For my honors thesis project in Barrett, the Honors College, I conducted an online college survey that measured student attitudes and perceptions with regard to gender, sexual assault, and domestic violence. In doing so, I also asked students situational questions about their experiences with sexual violence. The research question for the project centered around hidden victims who have been affected by gender-based violence but have yet to report the incident to law enforcement or university officials, despite a number of prominent educational and prevention campaigns on campus and in mainstream media. At the conclusion of the Spring 2016 semester, I received 683 responses from current students at Arizona State University. For the majority of situational questions, 20-30% of individuals answered "yes" to experiencing incidents of sexual violence, many of which focused on if someone had used alcohol/drugs, threats, or physical force to obtain sexual intercourse. For the survey, 11% of women said yes to the question, "have you ever been raped?" Additionally, a significant number of students hesitate to report incidents to law enforcement or university officials because: (1) they were ashamed or embarrassed, (2) wanted to forget it happened, and (3) believed it was a private matter that they wanted to deal with on their own. With this information, university administrators can develop a better understanding of the ASU campus culture as it relates to sexual violence. Additionally, organizational and institutional efforts can be organized and designed to meet the specific needs of our student body with the goal of ultimately reducing the number of sexual assaults that take place.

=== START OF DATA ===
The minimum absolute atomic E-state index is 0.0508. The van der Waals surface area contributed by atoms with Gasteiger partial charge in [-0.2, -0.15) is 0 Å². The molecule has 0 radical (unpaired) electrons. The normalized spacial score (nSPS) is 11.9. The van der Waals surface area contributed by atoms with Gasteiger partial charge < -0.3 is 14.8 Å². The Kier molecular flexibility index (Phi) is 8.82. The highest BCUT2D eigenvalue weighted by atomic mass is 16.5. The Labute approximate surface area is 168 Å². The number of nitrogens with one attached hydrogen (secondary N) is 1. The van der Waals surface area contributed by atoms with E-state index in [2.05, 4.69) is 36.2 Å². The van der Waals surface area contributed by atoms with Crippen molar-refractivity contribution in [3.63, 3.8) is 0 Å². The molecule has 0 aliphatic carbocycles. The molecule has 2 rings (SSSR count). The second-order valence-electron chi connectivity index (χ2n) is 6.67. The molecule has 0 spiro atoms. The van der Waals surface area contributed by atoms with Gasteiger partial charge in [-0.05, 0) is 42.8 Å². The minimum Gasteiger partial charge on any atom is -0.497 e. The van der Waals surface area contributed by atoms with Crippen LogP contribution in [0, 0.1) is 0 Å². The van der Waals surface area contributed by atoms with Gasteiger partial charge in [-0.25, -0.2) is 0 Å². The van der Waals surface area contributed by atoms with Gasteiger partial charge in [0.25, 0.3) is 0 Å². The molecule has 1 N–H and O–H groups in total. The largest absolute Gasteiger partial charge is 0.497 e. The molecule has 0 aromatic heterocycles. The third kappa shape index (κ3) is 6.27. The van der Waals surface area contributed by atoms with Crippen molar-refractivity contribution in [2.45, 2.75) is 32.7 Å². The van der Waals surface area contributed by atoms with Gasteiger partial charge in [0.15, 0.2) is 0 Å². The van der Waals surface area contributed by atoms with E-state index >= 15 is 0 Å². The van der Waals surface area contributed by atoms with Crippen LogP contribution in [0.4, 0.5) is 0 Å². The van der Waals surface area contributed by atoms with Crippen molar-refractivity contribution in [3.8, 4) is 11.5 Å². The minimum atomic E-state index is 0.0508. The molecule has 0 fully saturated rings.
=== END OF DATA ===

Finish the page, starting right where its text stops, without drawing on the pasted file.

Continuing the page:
Contributors

Agent

Created

Date Created
2016-12

152448-Thumbnail Image.png

It's not all cupcakes and lollipops: an investigation of the predictors and effects of prison visitation for children during maternal and paternal incarceration

Description

The purpose of this project is to better understand the factors associated with, and effects of, prison visitation for children during maternal and paternal incarceration. As gatekeepers, caregivers play a pivotal role in the facilitation of parent-child prison visitation. Yet,